Turkish President Erdogan has said that his country will force the YPG away from the Turkey-Syria border, but a much-threatened ground operation has yet to begin.
Turkey has pushed back the YPG during previous military operations in northern Syria, but the predominantly-Kurdish group remains in control of significant territory along the Syrian border with Turkey [File: Stoyan Nenov/Reuters]
Going back as far as June, Turkish President Recep Tayyip Erdogan has said that his country’s military would soon begin a new ground operation in northern Syria with the express aim of defeating the predominantly-Kurdish People’s Protection Units (YPG), and forcing them out of the regions they control on the Turkey-Syria border.
Turkey says that is necessary for security reasons, after blaming a recent Istanbul bombing, as well as previous attacks, on the YPG and affiliated groups.
The operation has appeared to be on the verge of beginning in recent days, but so far, Turkey has instead confined itself to air attacks and shelling.
Let us take a closer look at whether the Turkish operation will happen, and why Ankara is so adamant that it should go ahead.
How likely is a Turkish ground operation in northern Syria?
Despite signalling that it wanted to begin a new ground operation in Syria back in June, Turkey has faced resistance from several international powers involved in Syria, including Iran, Russia and the United States.
Turkey has often avoided carrying out military operations in Syria without the tacit acceptance of at least some of those parties. Russia’s position is particularly important, considering its strong presence in Syria, and the Turkish desire to avoid a confrontation with Russia, which backs the Syrian government.
Negotiations between Russia and Turkey are now ongoing over the planned operation. Turkish sources told Al Jazeera that Russia is working to meet Turkey’s demands in northern Syria, so as to avoid a Turkish ground operation against the People’s Protection Units.
The sources added that Turkey had given an unspecified deadline for its demands to be responded to, or it would begin its operation.
What is Turkey demanding?
The Turkish sources said that Ankara was demanding that the Syrian Democratic Forces (SDF), which is largely made up of the People’s Protection Units, withdraw from the areas of Manbij, Kobane (Ayn al-Arab) and Tal Rifaat – which have all been previously named by Erdogan as targets for the Turkish operation.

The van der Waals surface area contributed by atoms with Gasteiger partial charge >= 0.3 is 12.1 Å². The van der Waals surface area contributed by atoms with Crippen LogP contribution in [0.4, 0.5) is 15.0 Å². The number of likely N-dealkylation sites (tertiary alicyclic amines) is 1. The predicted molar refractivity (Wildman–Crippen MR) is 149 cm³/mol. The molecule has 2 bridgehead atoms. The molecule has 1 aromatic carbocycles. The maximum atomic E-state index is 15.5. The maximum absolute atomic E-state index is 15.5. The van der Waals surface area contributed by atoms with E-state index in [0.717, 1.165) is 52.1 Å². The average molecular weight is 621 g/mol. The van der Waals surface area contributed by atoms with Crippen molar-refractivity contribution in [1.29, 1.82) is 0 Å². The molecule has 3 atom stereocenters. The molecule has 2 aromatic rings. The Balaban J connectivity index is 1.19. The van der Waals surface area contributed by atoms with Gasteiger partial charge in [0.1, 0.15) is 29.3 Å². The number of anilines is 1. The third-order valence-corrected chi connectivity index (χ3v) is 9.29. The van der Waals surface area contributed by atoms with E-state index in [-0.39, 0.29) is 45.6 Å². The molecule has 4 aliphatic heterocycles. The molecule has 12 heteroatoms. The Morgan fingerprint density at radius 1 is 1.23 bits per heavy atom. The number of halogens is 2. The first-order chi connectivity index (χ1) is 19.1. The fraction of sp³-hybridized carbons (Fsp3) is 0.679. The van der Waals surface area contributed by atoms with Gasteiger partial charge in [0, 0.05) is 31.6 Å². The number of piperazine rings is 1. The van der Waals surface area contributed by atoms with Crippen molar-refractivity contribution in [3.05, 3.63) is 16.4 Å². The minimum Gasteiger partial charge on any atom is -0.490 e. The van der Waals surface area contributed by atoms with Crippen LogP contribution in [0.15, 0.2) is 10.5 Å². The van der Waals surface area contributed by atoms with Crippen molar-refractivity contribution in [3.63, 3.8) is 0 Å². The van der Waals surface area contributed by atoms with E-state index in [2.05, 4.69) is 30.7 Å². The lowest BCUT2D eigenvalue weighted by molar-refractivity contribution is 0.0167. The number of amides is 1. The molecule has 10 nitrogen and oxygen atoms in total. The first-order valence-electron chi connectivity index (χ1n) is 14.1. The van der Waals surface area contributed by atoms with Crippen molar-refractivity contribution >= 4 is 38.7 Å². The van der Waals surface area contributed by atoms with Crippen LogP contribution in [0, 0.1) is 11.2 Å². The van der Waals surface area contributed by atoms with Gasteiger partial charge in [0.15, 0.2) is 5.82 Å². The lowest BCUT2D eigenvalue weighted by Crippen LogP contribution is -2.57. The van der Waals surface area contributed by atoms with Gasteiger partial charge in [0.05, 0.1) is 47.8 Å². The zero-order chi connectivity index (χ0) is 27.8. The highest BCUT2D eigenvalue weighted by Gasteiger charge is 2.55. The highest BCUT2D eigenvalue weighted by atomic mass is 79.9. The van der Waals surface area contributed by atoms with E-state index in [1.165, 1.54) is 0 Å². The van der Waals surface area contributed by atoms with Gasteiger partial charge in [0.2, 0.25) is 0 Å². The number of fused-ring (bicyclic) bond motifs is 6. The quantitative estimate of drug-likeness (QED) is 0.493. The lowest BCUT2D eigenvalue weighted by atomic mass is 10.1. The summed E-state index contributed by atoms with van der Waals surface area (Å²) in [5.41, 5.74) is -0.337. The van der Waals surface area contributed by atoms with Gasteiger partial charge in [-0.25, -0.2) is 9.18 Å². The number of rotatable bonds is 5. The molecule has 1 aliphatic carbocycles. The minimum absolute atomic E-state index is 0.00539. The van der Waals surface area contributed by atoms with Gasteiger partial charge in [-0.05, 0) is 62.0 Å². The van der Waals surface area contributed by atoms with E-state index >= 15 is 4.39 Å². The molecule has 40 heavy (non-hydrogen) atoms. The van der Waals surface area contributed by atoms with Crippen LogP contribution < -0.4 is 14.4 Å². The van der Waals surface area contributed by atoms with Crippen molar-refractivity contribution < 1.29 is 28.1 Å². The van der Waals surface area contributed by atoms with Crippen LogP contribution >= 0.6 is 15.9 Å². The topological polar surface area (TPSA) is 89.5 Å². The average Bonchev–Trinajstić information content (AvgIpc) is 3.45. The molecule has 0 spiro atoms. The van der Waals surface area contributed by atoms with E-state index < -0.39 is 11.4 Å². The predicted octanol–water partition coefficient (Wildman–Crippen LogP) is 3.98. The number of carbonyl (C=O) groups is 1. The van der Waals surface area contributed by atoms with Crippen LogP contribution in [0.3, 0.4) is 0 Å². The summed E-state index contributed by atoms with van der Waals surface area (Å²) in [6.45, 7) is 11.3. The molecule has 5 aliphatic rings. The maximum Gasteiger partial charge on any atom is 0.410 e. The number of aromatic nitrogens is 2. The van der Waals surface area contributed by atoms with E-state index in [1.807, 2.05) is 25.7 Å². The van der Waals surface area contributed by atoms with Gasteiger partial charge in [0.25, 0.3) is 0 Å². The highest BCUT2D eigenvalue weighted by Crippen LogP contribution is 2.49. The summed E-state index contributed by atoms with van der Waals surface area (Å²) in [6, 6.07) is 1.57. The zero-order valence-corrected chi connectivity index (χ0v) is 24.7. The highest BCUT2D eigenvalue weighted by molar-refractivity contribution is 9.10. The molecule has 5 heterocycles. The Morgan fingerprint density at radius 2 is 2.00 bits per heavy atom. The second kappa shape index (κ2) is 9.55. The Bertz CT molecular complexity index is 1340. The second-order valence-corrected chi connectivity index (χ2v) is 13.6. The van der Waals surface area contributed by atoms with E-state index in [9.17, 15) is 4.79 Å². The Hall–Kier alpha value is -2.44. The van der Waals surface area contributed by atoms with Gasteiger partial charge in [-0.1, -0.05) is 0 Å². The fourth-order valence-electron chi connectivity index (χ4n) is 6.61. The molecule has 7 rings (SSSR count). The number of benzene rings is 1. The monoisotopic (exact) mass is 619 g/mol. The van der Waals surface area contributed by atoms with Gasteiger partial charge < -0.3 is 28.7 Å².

The sources added that Turkey has also said that Syrian government forces must replace the SDF in those areas.
Erdogan has said that Turkey needs “no permission” to do what is necessary to protect its borders and its security.
What is the SDF’s position?
The Syrian Democratic Forces has called on Russia and the US to do more to stop Turkey from conducting an operation. On Tuesday, the head of the SDF, Mazloum Abdi, said that he wanted a stronger response from the US, despite American assurances that they would attempt to stop Turkey from conducting an operation. Abdi also said that there had been unprecedented Turkish reinforcements along the border.
The US has been the main backer of the SDF and partnered with it to defeat the ISIL (ISIS) group.
Abdi said on Saturday that operations against ISIL had stopped as a result of Turkish air attacks on SDF positions, in an apparent attempt to pressure the US to step up its attempts to stop the planned Turkish operation.
On Monday, the SDF’s spokesman, Siamand Ali, said that Alexander Chiako, the head of Russia’s forces in Syria, had met Abdi. Another SDF spokesperson, Aram Hanna, also said on Monday that the Russians had presented Turkey’s demands to the SDF, but that they had been rejected.
Why does Turkey want to conduct an operation in northern Syria?
Turkey considers the People’s Protection Units, and by extension the SDF, to be the Syrian wing of the Kurdistan Workers’ Party or the PKK.
The Kurdistan Workers’ Party has conducted a war against the Turkish state since 1984 and is considered a “terrorist” organisation by Turkey, the US and the European Union.
The PKK and its affiliates have conducted numerous attacks in Turkey, while the Turkish military and security forces have launched operations against the Kurdistan Workers’ Party in southeastern Turkey and northern Iraq, as well as against the People’s Protection Units in northern Syria.
On November 13, a bombing in Istanbul killed six people. The Turkish authorities blamed the Kurdistan Workers’ Party and the People’s Protection Units, who denied any involvement.
Turkey believes that its allies, particularly in the West, do not take the security threats posed against it by the PKK seriously, and is particularly opposed to Western backing for the Syrian Democratic Forces as part of the anti-ISIL coalition.
Will Turkey restore ties with the Syrian government?
Turkey has long supported the Syrian opposition to President Bashar al-Assad during the war in Syria, which began after government forces violently repressed a peaceful mass uprising in 2011.
Turkey has become home to millions of Syrian refugees, many of them opposed to al-Assad, and also protects Syrian-opposition-controlled territory in the north of the country.
However, the Turkish government has indicated that it would prefer Syrian government forces to the SDF in areas along the Syrian border with Turkey, as a means of compromising with Russia.
On Sunday, Erdogan said that relations may “get on track” with Syria. He compared a potential reconciliation with Damascus to recent moves to end a long-running dispute with Egypt.
(c) 2022, Al Jazeera